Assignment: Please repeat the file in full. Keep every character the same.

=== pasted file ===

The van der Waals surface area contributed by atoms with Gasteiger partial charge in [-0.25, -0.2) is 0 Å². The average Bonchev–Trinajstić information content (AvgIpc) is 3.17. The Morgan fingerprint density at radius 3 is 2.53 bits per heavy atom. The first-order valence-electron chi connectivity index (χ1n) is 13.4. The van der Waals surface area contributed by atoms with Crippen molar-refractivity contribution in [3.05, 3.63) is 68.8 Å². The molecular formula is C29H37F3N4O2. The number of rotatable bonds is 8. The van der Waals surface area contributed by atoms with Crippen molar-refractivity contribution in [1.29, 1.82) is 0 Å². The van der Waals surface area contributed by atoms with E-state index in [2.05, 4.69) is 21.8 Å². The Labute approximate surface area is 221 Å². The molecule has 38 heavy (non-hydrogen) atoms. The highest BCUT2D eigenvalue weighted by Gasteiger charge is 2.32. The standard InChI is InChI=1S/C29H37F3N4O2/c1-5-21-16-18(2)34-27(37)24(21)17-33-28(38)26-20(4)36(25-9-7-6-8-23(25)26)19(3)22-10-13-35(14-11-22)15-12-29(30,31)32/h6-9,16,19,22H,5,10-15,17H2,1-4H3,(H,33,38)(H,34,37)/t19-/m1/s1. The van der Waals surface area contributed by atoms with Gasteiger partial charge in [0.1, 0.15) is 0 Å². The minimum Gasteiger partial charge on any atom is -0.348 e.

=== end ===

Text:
The van der Waals surface area contributed by atoms with Gasteiger partial charge in [-0.25, -0.2) is 0 Å². The average Bonchev–Trinajstić information content (AvgIpc) is 3.17. The Morgan fingerprint density at radius 3 is 2.53 bits per heavy atom. The first-order valence-electron chi connectivity index (χ1n) is 13.4. The van der Waals surface area contributed by atoms with Crippen molar-refractivity contribution in [3.05, 3.63) is 68.8 Å². The molecular formula is C29H37F3N4O2. The number of rotatable bonds is 8. The van der Waals surface area contributed by atoms with Crippen molar-refractivity contribution in [1.29, 1.82) is 0 Å². The van der Waals surface area contributed by atoms with E-state index in [2.05, 4.69) is 21.8 Å². The Labute approximate surface area is 221 Å². The molecule has 38 heavy (non-hydrogen) atoms. The highest BCUT2D eigenvalue weighted by Gasteiger charge is 2.32. The standard InChI is InChI=1S/C29H37F3N4O2/c1-5-21-16-18(2)34-27(37)24(21)17-33-28(38)26-20(4)36(25-9-7-6-8-23(25)26)19(3)22-10-13-35(14-11-22)15-12-29(30,31)32/h6-9,16,19,22H,5,10-15,17H2,1-4H3,(H,33,38)(H,34,37)/t19-/m1/s1. The van der Waals surface area contributed by atoms with Gasteiger partial charge in [0.1, 0.15) is 0 Å². The minimum Gasteiger partial charge on any atom is -0.348 e.